So many questions, so many answers! It was a great day for me on the bike today as I'd spent so much time mentally preparing for what I knew could prove a tough day in the saddle.
Dalby put on a beautiful night for us, with temps just perfect for a comfy night's sleep. This was good news for my bad shoulder as I was able to finally sleep in a position that didn't irritate it and require 15 minutes of stretching to get any range of movement out of it. It was also perfect for the strained muscles in my chest and left thigh that I have been nursing for the last 5 days after a fall at the campsite in Warwick.
So feeling somewhat ready, I wolfed down my cheesymite scroll purchased from the bakery the day before, performed the world's fastest pack up and was on the road at 7.00am as the ride opened for the day. Once again I was hoping to get a jump on the headwinds, but no, just around the corner they lay in wait.
And so the battle began. An 84k day, with headwinds for all bar about 1.5k of it. Delightful! Challenging! Never-ending! Relentless! But the beauty today is that the ride began to take an uphill slant, so there were other things to think about over the duration of the ride.
Like the first rest stop, held at a local church for the Bowenville P&C. Talk about an amazing spread. Couldn't help myself and bought some banana cake with the most divine cream cheese icing. It was so good that I went back and bought a second piece to have at camp later in the afternoon.
Between rest stop 1 and lunch, I wrestled my inner demons and tried to remain positive about the rest of the ride. There was a sweeping uphill to conquer to get into lunch and it was fantastic to be able to focus on turning the pedals over without putting too much thought into the headwind that continued to hit us full on around every twist and turn.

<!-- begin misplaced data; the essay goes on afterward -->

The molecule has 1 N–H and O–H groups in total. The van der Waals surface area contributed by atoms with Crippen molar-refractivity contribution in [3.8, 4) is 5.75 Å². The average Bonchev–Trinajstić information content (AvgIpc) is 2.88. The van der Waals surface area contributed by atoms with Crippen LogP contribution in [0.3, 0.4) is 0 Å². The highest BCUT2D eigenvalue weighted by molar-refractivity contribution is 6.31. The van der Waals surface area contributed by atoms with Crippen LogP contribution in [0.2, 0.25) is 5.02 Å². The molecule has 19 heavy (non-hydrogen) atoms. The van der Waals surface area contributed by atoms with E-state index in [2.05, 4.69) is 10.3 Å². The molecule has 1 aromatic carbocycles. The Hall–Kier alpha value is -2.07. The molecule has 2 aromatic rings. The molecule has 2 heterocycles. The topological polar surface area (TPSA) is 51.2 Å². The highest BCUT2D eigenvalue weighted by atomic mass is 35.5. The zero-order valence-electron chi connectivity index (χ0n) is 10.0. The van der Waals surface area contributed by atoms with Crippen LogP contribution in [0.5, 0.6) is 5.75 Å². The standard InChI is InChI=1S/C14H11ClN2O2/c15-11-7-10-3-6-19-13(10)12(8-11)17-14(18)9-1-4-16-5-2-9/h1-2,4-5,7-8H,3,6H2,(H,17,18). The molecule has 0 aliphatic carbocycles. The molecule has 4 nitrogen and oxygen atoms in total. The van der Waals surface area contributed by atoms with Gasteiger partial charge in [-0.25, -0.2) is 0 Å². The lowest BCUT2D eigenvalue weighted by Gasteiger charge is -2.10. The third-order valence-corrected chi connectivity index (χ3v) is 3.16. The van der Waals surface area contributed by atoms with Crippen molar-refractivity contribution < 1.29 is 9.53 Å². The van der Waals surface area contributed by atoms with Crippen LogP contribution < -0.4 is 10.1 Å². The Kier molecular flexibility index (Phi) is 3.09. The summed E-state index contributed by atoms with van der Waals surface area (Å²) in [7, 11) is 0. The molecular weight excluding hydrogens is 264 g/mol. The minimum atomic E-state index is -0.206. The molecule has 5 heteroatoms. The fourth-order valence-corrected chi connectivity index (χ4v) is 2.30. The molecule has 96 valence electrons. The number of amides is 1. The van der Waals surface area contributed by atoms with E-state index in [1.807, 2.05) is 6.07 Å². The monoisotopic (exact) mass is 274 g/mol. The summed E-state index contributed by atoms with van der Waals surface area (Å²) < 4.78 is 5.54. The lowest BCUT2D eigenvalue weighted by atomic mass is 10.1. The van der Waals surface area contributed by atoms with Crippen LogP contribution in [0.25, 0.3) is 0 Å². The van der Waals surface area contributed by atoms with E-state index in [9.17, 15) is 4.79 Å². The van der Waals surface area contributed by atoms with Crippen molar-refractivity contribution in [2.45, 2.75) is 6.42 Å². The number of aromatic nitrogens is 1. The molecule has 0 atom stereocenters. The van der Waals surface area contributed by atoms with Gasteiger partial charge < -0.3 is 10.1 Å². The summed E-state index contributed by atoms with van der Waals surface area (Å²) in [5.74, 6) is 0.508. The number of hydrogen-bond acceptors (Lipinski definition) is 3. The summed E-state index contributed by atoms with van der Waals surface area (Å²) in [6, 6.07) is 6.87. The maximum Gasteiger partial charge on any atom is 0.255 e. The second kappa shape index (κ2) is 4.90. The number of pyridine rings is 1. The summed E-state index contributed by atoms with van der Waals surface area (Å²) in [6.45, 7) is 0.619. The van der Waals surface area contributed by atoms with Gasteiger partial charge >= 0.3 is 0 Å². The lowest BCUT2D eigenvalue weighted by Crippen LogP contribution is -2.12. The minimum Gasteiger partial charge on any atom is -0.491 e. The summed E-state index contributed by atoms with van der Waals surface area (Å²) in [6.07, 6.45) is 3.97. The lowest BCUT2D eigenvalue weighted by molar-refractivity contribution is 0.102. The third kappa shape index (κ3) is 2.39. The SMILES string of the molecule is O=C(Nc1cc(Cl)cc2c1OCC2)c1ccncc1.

The final 23k were tough, but manageable as I quietLy selected riders in front of me to hunt down and pass. By the time I'd gotten into camp, I was about the 8th rider to arrive, so was happy to find my gear and set up.
Now I've got to tell you that sometimes that part is harder than the day of riding. Picture a large section of a football field covered with the luggage of over 500 riders. Two pieces per rider. And you have to find your gear in that mass of bags. I swear I spend more time walking up and down the rows than I do walking to the toilet!
But finally the tent is up, the mattress inflated (30 breaths per night to inflate - that's a lot of hot air!) the sleeping bag unrolled. What to do, but to make my way to the pub for a few quiet ciders and to catch up with some riders who I've made friends with on the ride. One in particular - Jane, has me in fits of laughter as she tells me stories of her running days and time on the bike.
I rolled back to camp for a shower and a freshen up before heading back to the pub for a couple more drinks and to spin a few tales. Was absolutely blown away when I told the story of our friend Craig and his swim in his 4wd, and one of the guys told me that he had worked with Craig. It was such a nice way to remember our friend who passed away 5 years ago this week and brought a smile to everyone's faces as we told our stories.
So here I am after a roast and some veges, listening to the CQ final night party in full swing in the cafe.
I'm not a fan of tonight's music, so am spending some down time in my tent, reenergising and recovering ready for the final day of riding. While I am tired and ready for home, I will also miss the amazing people I've met on the road this year. Because I am riding solo I have made more of an effort to talk to people and have been lucky to meet some great folk. I've drummed up heaps of business for Chicks Who Ride Bikes and am already looking forward to organising a chicks contingent for next year's ride.
I'll sign off for now, ready for my final day's report tomorrow. Toowoomba here we come.